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R: Data Analysis and Visualization by Ágnes Vidovics-Dancs, Kata Váradi, Tamás Vadász, Ágnes Tuza, Balázs Árpád Szucs, Julia Molnár, Péter Medvegyev, Balázs Márkus, István Margitai, Péter Juhász, Dániel Havran, Gergely Gabler, Barbara Dömötör, Gergely Daróczi, Ádám Banai, Milán Badics, Ferenc Illés, Edina Berlinger, Bater Makhabel, Hrishi V. Mittal, Jaynal Abedin, Brett Lantz, Tony Fischetti

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Choosing a prior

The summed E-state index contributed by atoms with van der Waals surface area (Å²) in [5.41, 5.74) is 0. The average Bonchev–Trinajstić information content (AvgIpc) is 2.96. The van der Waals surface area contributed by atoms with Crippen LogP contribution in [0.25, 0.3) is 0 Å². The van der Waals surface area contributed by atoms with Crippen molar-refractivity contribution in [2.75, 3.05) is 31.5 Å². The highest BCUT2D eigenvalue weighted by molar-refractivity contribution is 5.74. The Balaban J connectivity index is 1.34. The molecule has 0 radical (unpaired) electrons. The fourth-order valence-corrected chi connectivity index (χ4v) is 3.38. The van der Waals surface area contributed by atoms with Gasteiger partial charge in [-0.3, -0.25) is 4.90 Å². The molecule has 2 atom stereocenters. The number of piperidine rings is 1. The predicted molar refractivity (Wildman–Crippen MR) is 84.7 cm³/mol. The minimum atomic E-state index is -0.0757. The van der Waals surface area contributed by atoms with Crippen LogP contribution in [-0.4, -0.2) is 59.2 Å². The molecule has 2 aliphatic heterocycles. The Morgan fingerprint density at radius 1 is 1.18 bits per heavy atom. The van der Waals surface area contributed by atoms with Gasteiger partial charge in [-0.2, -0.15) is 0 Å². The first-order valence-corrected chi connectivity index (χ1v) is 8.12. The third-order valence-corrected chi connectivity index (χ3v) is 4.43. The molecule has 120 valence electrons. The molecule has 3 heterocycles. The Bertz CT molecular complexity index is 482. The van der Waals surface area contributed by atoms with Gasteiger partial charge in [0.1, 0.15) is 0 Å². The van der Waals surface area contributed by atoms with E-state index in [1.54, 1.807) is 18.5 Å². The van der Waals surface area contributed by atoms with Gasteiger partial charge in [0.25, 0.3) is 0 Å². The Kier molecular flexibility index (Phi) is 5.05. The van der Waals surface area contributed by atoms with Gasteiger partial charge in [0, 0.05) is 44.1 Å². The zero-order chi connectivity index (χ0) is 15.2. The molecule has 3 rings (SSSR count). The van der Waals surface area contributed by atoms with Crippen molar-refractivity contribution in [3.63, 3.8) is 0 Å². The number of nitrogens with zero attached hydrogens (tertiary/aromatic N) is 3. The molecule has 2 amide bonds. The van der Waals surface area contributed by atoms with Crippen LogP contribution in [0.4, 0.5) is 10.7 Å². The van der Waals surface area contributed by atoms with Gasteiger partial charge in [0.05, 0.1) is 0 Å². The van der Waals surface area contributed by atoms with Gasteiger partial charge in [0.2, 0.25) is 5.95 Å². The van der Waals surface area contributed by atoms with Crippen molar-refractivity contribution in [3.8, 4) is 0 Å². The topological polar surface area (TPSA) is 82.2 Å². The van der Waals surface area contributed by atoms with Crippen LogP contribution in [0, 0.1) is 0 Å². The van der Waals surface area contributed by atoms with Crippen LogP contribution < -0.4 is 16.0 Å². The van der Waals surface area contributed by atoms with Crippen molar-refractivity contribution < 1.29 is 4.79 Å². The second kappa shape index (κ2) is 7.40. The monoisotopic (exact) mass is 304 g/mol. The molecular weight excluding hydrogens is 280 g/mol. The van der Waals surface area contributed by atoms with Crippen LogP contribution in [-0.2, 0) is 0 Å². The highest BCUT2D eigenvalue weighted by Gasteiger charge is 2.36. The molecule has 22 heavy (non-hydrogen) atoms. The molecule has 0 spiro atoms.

Notice that the posterior distribution looks a little different depending on what prior you use. The most common criticism lodged against Bayesian methods is that the choice of prior adds an unsavory subjective element to analysis. To a certain extent, they're right about the added subjective element, but their allegation that it is unsavory is way off the mark.

To see why, check out Figure 7.6, which shows both posterior distributions (from priors #1 and #2) in the same plot. Notice how priors #1 and #2—two very different priors—given the evidence, produce posteriors that look more similar to each other than the priors did.

Choosing a prior

Figure ...

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